4. The Lead Tier: consists of customers that are costing the bank money. They demand
more attention and their profitability is low, and their banking services usage is low, and
they have no loyalty and satisfaction about bank services. They are sometimes problem
customers; complain about the firm to others and waste the bank’s resources.
37 International Research Journal of Finance and Economics - Issue 149 (2016)
Customer pyramid model is an one-dimensional model while the BCGC model is a two-
dimensional model that only in one dimension, ie profitability is similar to customer pyramid model
Figure 1: The Customer Pyramid diagram
3. Customer Classification Based on Loyalty
Customer Loyalty to bank is another important aspect about customer which enjoys high
complicatedness. The two-dimensional map below indicates that how combination of the strategies
based on product (service) and customer affects customer loyalty.
1. In this diagram, customer (A) is satisfied with his/her purchase, but his relationship with
bank is not satisfactory. This customer is vulnerable. If the bank enables to improve its
relationship with customer, the existing problems will diminish. Customer/bank
relationship affects customer’s behavior to bank. By proper management and suitable
service, this status will reach to the loyalty.
2. Customer (B) refers to a customer that any bank wants it. He /She is satisfied by bank
products and his/her relationship with bank.
3. Customer (C) is a bank nightmare. He /She has had an improper product (service)
purchase experience from bank, and no proper relationship has been made by bank. In this
case it can be guaranteed that this customer will not purchase from this bank again.
4. Customer (D) is not satisfied with the product, but he /she hopes a satisfactory interaction
in next time. A good relationship causes these customers to hope receiving required
quality in next transactions.
. Amin ,Fereshte et al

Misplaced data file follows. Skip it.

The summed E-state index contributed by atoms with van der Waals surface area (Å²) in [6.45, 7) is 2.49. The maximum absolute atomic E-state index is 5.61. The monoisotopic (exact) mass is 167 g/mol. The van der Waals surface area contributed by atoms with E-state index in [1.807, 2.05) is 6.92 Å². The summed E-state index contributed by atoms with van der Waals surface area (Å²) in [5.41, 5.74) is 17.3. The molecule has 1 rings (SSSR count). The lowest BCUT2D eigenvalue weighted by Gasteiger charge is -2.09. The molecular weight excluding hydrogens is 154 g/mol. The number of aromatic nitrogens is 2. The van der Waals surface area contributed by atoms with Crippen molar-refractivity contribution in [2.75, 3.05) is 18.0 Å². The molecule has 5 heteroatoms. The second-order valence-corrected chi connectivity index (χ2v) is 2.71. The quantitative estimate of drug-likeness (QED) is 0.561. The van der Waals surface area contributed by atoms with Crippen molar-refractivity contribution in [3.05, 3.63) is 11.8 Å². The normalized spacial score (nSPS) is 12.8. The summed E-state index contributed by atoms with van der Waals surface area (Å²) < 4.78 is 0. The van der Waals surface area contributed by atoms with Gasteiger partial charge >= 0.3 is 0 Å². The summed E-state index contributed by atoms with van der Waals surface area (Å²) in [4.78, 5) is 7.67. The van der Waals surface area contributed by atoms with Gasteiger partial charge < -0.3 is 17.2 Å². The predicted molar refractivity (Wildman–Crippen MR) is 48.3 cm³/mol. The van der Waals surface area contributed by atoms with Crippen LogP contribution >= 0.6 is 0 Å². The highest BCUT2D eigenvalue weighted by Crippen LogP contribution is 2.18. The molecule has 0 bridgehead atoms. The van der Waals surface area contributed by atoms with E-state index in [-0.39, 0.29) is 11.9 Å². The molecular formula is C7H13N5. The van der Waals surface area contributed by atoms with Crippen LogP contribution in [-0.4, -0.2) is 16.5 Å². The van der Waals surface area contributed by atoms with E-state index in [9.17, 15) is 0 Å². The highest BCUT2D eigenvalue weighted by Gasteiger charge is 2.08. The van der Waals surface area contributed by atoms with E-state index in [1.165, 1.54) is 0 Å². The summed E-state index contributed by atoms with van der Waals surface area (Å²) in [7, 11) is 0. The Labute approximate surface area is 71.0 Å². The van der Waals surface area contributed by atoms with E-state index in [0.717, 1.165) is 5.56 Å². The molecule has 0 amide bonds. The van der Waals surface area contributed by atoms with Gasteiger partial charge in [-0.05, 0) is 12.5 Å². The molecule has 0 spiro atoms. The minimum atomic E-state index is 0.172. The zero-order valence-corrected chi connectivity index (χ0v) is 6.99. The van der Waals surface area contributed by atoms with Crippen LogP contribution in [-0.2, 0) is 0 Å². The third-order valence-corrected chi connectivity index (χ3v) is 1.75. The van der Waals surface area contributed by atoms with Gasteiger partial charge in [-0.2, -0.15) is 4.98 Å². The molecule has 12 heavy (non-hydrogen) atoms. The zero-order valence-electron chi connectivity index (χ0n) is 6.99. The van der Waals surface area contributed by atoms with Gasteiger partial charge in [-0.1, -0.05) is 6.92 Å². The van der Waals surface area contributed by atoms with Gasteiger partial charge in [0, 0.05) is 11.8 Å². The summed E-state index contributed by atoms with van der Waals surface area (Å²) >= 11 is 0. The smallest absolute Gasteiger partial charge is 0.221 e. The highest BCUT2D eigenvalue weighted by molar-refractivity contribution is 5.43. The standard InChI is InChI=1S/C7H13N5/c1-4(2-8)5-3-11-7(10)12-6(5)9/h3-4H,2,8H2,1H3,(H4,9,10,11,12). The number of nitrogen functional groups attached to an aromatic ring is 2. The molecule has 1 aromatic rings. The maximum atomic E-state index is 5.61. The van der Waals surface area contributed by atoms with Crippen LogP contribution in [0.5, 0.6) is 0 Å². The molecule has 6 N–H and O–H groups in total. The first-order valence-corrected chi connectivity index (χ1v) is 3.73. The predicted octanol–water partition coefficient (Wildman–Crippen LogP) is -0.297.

International Research Journal of Finance and Economics - Issue 149 (2016) 38
Figure 2: Customer classification based on loyalty
Figure above indicate that how it can perceive customer better and increase his satisfaction. As
shown in diagram above, if customers (C) and (D) do not receive a proper product from bank,
customer will not lose his hope to receive better product from bank. CRM indicates that how a bank
can transform the customer’s unpleasant experience to loyalty. In doing so, the bank requires
coordination of activities
classification based on the satisfaction level
In a general outlook, there are two groups of customers: external customers who are out of
bank and purchase product (service) and internal customers who are bank staffs. Internal customers are
considered as the next persons in the working process. In this regards, all the working activities in the
bank can be defined as a series of relationships between staffs or internal customers and internal
suppliers. Thus external customers are those who use the bank services and internal customers are
those who receive work results of others which this might include report, order or services. Bank must
put an emphasis on both types of internal and external customers and make attempt to meet their needs.
To be informed of customer’s opinion on the services received from bank and estimate his/her
satisfaction, a scale has been proposed. This scale divides the extent of customer’s satisfaction and
dissatisfaction into the categories as follow. The scale ranges from -2 to +2 proposed as follow:
Figure 3: Rating customers’ satisfaction with products/services
. Youssefi P. and Syed Javadein, S. R., “Factors affecting the loyalty of Export Development Bank of Iran customers
using the concepts of Customer Relationship Management”, Business Review magazine, Summer 1385 - Issue 18
39 International Research Journal of Finance and Economics - Issue 149 (2016)
1. Satisfied customer (0): Satisfied customers refer to the customers who do not abandon bank
but they can abandon it. Customers’ satisfaction with bank products (services) is the lowest
level of goodness feeling. Bank must give priority to this group of customers in order that they
remain as bank customers.
2. Dissatisfied customer (-1): Dissatisfied customer is seeking proactively other resources to